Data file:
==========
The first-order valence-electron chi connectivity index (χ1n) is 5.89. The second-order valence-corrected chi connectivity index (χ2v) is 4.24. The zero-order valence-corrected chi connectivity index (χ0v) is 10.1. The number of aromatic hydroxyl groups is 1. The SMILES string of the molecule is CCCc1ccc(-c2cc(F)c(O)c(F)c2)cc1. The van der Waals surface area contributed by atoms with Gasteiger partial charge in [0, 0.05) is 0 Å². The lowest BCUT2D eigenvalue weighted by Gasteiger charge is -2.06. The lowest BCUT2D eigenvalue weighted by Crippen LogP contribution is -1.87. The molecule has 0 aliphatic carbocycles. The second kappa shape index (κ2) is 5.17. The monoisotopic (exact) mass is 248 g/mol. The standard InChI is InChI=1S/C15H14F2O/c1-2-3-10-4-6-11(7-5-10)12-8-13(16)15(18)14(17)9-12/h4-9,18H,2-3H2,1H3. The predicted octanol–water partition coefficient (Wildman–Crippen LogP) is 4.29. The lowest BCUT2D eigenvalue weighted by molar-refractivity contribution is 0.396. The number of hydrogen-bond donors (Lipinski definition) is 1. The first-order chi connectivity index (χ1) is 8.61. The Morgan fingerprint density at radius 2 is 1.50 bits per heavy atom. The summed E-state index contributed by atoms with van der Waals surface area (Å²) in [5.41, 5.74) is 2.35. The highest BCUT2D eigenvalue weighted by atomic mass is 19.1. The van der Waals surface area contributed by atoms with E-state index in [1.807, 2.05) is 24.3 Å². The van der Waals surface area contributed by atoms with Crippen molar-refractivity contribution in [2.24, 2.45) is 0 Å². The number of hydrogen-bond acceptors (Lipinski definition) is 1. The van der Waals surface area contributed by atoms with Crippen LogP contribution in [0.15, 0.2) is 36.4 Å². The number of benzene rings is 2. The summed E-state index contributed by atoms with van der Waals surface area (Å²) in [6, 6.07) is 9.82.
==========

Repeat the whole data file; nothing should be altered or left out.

The first-order valence-electron chi connectivity index (χ1n) is 5.89. The second-order valence-corrected chi connectivity index (χ2v) is 4.24. The zero-order valence-corrected chi connectivity index (χ0v) is 10.1. The number of aromatic hydroxyl groups is 1. The SMILES string of the molecule is CCCc1ccc(-c2cc(F)c(O)c(F)c2)cc1. The van der Waals surface area contributed by atoms with Gasteiger partial charge in [0, 0.05) is 0 Å². The lowest BCUT2D eigenvalue weighted by Gasteiger charge is -2.06. The lowest BCUT2D eigenvalue weighted by Crippen LogP contribution is -1.87. The molecule has 0 aliphatic carbocycles. The second kappa shape index (κ2) is 5.17. The monoisotopic (exact) mass is 248 g/mol. The standard InChI is InChI=1S/C15H14F2O/c1-2-3-10-4-6-11(7-5-10)12-8-13(16)15(18)14(17)9-12/h4-9,18H,2-3H2,1H3. The predicted octanol–water partition coefficient (Wildman–Crippen LogP) is 4.29. The lowest BCUT2D eigenvalue weighted by molar-refractivity contribution is 0.396. The number of hydrogen-bond donors (Lipinski definition) is 1. The first-order chi connectivity index (χ1) is 8.61. The Morgan fingerprint density at radius 2 is 1.50 bits per heavy atom. The summed E-state index contributed by atoms with van der Waals surface area (Å²) in [5.41, 5.74) is 2.35. The highest BCUT2D eigenvalue weighted by atomic mass is 19.1. The van der Waals surface area contributed by atoms with E-state index in [1.807, 2.05) is 24.3 Å². The van der Waals surface area contributed by atoms with Crippen molar-refractivity contribution in [2.24, 2.45) is 0 Å². The number of hydrogen-bond acceptors (Lipinski definition) is 1. The van der Waals surface area contributed by atoms with Crippen LogP contribution in [0.15, 0.2) is 36.4 Å². The number of benzene rings is 2. The summed E-state index contributed by atoms with van der Waals surface area (Å²) in [6, 6.07) is 9.82.